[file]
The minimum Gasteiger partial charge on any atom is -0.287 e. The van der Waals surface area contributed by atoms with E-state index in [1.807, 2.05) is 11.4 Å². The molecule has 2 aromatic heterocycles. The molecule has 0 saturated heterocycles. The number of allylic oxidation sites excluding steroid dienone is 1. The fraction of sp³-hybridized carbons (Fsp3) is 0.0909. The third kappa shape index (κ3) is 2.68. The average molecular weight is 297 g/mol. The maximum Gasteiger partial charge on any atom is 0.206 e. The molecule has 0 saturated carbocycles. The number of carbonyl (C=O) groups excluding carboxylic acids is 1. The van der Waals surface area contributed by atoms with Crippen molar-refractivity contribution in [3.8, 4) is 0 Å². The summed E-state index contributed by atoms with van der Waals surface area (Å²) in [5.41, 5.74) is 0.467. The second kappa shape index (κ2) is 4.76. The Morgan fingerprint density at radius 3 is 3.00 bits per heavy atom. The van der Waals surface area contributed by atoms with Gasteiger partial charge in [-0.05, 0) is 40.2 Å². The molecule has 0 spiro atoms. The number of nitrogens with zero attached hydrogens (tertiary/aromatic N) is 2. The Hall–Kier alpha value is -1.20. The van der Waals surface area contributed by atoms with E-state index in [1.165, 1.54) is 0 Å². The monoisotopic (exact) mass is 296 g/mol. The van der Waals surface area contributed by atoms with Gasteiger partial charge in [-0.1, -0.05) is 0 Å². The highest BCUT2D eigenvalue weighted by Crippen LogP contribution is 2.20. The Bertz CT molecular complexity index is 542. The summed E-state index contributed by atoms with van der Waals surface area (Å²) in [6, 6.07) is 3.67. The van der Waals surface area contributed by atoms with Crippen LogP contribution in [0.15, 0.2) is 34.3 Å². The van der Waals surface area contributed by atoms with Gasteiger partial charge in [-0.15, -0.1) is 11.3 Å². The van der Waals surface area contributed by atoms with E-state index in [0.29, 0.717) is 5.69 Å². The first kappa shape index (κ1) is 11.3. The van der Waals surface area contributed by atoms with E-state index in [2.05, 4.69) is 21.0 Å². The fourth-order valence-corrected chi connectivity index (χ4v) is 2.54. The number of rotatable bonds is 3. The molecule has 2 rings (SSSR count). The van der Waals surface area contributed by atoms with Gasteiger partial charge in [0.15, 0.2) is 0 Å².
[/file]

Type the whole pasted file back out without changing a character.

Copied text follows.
The minimum Gasteiger partial charge on any atom is -0.287 e. The van der Waals surface area contributed by atoms with E-state index in [1.807, 2.05) is 11.4 Å². The molecule has 2 aromatic heterocycles. The molecule has 0 saturated heterocycles. The number of allylic oxidation sites excluding steroid dienone is 1. The fraction of sp³-hybridized carbons (Fsp3) is 0.0909. The third kappa shape index (κ3) is 2.68. The average molecular weight is 297 g/mol. The maximum Gasteiger partial charge on any atom is 0.206 e. The molecule has 0 saturated carbocycles. The number of carbonyl (C=O) groups excluding carboxylic acids is 1. The van der Waals surface area contributed by atoms with Crippen molar-refractivity contribution in [3.8, 4) is 0 Å². The summed E-state index contributed by atoms with van der Waals surface area (Å²) in [5.41, 5.74) is 0.467. The second kappa shape index (κ2) is 4.76. The Morgan fingerprint density at radius 3 is 3.00 bits per heavy atom. The van der Waals surface area contributed by atoms with Gasteiger partial charge in [-0.05, 0) is 40.2 Å². The molecule has 0 spiro atoms. The number of nitrogens with zero attached hydrogens (tertiary/aromatic N) is 2. The Hall–Kier alpha value is -1.20. The van der Waals surface area contributed by atoms with E-state index in [1.165, 1.54) is 0 Å². The monoisotopic (exact) mass is 296 g/mol. The van der Waals surface area contributed by atoms with Gasteiger partial charge in [-0.1, -0.05) is 0 Å². The highest BCUT2D eigenvalue weighted by Crippen LogP contribution is 2.20. The Bertz CT molecular complexity index is 542. The summed E-state index contributed by atoms with van der Waals surface area (Å²) in [6, 6.07) is 3.67. The van der Waals surface area contributed by atoms with Crippen LogP contribution in [0.15, 0.2) is 34.3 Å². The van der Waals surface area contributed by atoms with Gasteiger partial charge in [-0.15, -0.1) is 11.3 Å². The van der Waals surface area contributed by atoms with E-state index in [0.29, 0.717) is 5.69 Å². The first kappa shape index (κ1) is 11.3. The van der Waals surface area contributed by atoms with E-state index in [2.05, 4.69) is 21.0 Å². The fourth-order valence-corrected chi connectivity index (χ4v) is 2.54. The number of rotatable bonds is 3. The molecule has 2 rings (SSSR count). The van der Waals surface area contributed by atoms with Gasteiger partial charge in [0.15, 0.2) is 0 Å².